SEOUL, South Korea – Asian stock markets were higher Monday as investors bet that China would introduce economic stimulus measures after manufacturing declined further in March.
The preliminary version of HSBC’s purchasing managers’ index for China dropped to 48.1 in March from February’s 48.5. Readings below 50 on the 100-point scale indicate a contraction in activity. Factory output shrank at the fastest clip in 18 months.
The worse-than-expected result suggested that the slowdown in the world’s No. 2 economy is deepening, J.P. Morgan’s chief China economist Haibin Zhu said in a report.
Beijing will likely introduce a series of pro-growth measures focusing on accelerating fiscal spending on infrastructure and reforms, the report said.
Tokyo’s Nikkei 225, the regional heavyweight, rose 1.8 per cent to 14,475.30 after a three-day long weekend. Hong Kong’s Hang Seng gained 1.8 per cent to 21,812.49 and China’s Shanghai Composite Index widened gains after the release of the manufacturing survey, rising 1.1 per cent to 2,070.20.
South Korea’s Kospi added 0.6 per cent to 1,945.55 and Australia’s S&P/ASX 200 bounced back, trading 0.2 per cent higher at 5,346.90. Markets in Southeast Asia also rose.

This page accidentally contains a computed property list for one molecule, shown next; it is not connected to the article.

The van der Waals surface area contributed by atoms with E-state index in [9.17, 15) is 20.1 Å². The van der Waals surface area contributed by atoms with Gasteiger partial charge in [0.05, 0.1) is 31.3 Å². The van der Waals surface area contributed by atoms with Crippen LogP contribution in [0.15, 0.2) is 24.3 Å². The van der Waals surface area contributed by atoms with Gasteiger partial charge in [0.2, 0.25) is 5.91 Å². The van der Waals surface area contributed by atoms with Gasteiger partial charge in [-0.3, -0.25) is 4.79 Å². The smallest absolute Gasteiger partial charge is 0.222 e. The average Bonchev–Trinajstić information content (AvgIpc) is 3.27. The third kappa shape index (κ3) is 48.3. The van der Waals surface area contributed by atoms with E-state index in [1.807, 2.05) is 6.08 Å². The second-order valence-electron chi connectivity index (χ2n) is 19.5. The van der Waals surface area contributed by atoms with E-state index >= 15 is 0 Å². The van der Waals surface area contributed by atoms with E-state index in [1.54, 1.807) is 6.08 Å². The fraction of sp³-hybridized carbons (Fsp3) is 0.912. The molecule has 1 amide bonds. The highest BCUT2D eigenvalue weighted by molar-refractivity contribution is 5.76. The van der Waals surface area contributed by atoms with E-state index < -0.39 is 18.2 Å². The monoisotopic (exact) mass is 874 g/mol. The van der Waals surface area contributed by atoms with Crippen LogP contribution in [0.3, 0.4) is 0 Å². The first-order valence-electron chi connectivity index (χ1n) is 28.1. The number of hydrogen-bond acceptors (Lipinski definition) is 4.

The survey also had a bright spot that for investors may have outweighed the signs of weakness in China’s domestic economy. It showed that new orders from overseas export customers rose, spelling a recovery in overseas demand.
Wall Street retreated Friday. The S&P 500 slipped 5.49 points, or 0.3 per cent, to close at 1,866.52. The Dow Jones industrial average lost 28.28 points, or 0.2 per cent, to 16,302.70. The Nasdaq composite dropped 42.50 points, or 1 per cent, to 4,276.79.
Benchmark crude oil for May delivery was down 14 cents to $99.32 a barrel in electronic trading on the New York Mercantile Exchange. The contract added 56 cents to settle at $99.46 on Friday.
In currencies, the euro rose to $1.3803 from $1.3794 late Friday. The dollar rose to 102.45 yen from 102.26 yen.